Two more crime novels came with surprising celerity from Nedra’s hand over the next couple of years, Death of an Intruder (1953) and Journey to Nowhere (1954), and these works were also applauded by critics.  Celestine Sibley’s own favorite among Nedra Tyre’s crime novels, Death of an Intruder “combines the cumulative helpless horror of a compulsive dream with surroundings that scrupulously avoid any trappings of the horrendous,” observed the novel’s notice in the Oakland Tribune, neatly capturing the dichotomous appeal—what might be termed cozy cruelty–of mid-century domestic suspense, of which Intruder is an outstanding example.  Under the title “Dispossessed,” Intruder was filmed in 1955 as an episode in NBC’s Matinee Theatre anthology series, which Nedra herself failed to watch when it aired.

Mystery writer and reviewer Frances Crane deemed Journey to Nowhere, which closely followed Intruder, “as chilling [a novel] as any I have ever read,” and approvingly concluded, after mentioning Mouse and Intruder: “Nedra Tyre has done another A-1 job.”  Anthony Boucher concurred with Frances Crane, assuring his readers: “[Y]ou’ll remember the terrors, and the economy and insight with which they’re depicted.”   Director Fritz Lang personally optioned Journey for a film adaptation, which was to be scripted by frequent Hitchcock collaborator Charles Bennett and star, Lang hoped, rising young actress Anne Baxter; but sadly the project fizzled, resulting in Nedra missing what turned out to be her only shot at a lucrative big screen adaptation of one of her novels.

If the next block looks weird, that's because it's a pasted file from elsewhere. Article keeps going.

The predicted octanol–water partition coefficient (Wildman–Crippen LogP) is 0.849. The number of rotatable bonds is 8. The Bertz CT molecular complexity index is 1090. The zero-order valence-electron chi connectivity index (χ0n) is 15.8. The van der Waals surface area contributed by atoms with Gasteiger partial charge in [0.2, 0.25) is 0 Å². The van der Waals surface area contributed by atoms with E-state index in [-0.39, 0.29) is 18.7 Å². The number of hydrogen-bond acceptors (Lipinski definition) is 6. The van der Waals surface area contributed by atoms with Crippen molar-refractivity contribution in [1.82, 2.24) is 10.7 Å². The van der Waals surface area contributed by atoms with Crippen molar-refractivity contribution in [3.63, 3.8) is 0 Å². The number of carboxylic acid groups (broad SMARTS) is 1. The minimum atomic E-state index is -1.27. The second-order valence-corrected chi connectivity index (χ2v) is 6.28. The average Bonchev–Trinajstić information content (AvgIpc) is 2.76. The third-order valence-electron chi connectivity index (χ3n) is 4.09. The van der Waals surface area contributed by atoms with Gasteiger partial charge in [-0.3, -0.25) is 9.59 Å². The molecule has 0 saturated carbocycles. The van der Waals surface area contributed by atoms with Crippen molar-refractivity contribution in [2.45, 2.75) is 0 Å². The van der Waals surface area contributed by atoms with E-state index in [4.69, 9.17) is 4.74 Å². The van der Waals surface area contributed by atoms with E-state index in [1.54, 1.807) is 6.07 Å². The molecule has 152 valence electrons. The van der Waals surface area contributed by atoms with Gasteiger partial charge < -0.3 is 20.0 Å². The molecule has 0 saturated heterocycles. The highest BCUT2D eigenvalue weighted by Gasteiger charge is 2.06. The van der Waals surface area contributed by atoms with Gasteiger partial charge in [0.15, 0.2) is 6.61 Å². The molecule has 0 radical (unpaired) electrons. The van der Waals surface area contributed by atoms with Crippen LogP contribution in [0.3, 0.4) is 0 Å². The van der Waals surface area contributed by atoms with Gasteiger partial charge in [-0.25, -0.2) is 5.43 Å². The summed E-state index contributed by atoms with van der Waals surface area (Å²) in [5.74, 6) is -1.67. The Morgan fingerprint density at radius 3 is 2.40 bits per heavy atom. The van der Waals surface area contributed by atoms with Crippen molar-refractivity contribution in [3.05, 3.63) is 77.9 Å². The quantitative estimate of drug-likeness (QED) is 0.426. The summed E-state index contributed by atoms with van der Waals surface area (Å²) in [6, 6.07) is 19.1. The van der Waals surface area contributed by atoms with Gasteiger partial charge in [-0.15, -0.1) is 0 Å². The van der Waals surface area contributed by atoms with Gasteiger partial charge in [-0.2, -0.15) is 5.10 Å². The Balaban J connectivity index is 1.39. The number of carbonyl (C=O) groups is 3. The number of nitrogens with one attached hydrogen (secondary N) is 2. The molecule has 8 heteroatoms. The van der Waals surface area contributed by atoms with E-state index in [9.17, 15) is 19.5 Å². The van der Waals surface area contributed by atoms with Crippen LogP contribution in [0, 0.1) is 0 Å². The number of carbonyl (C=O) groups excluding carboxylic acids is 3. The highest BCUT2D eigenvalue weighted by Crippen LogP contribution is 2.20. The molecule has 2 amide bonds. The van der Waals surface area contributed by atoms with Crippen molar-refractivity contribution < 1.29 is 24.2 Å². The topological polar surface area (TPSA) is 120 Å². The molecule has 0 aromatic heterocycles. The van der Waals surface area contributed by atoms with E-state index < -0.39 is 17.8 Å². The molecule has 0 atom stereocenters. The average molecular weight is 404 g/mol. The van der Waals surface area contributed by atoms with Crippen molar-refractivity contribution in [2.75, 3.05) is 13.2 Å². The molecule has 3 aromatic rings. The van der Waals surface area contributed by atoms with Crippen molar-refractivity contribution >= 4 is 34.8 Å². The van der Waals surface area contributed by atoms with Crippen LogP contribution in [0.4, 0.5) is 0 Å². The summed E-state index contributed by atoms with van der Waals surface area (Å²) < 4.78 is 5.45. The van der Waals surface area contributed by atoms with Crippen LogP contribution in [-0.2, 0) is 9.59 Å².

Only three mysteries followed Nedra’s initial trio, appearing very sporadically indeed over the next sixteen years: Hall of Death (1960), Everyone Suspect (1964) and Twice So Fair (1971).  On the other hand, beginning in 1955 with the prize-winning “Murder at the Poe Shrine,” Nedra would publish twenty-six short stories in Ellery Queen’s Mystery Magazine, her last tales there appearing in 1987, just a few years before her passing at the age of seventy-seven in 1990.  Between 1962 and 1978, Nedra also placed another ten pieces of short fiction, including the once much-anthologized “Killed by Kindness,” in Alfred Hitchcock’s Mystery Magazine, as well as another half-dozen stories in additional periodicals, making a total of at least forty-two works over three decades.  Short fiction, after all, was easier to write when one could spare but fifteen minutes a day.

Nedra’s beloved mother Frances–who had been gravely injured, breaking both of her ankles, when, returning home from work one day in 1946, she had inadvertently stepped off a street car into a pothole–had died in Atlanta on March 10, 1951 at the age of sixty-four, leaving her unmarried daughter, approaching forty years of age, at a loose end in life.  Nedra, who had devoted the last five years of her mother’s earthly existence to her constant care, had Frances laid to rest in Atlanta’s Westview Cemetery under a modest headstone with her mother’s initials and the words “Quiet Consummation,” drawn from Shakespeare’s play Cymbeline: “Quiet consummation have; and renowned by thy grave!”

Frances Tyre’s death helps explains Nedra’s profusion of fiction writing at this time.  The next year the author left Atlanta boarding houses behind her and bought a house in Richmond, Virginia, where she taught English and sociology at the Richmond Professional Institute (now Virginia Commonwealth University).  She remained domiciled in Virginia for the rest of her life, gradually losing contact with her Atlanta friends like Celestine Sibley, to whom we owe so much of what we know about Nedra–though she returned to Georgia in 1957 to teach a class on detective fiction at Georgia Tech.  By 1961 Nedra had taken a position with the Christian Children’s Fund (today ChildFund), headquartered in Richmond, in which capacity she helped find foster parents for children orphaned by the myriad martial conflicts of the tragically war-torn middle century.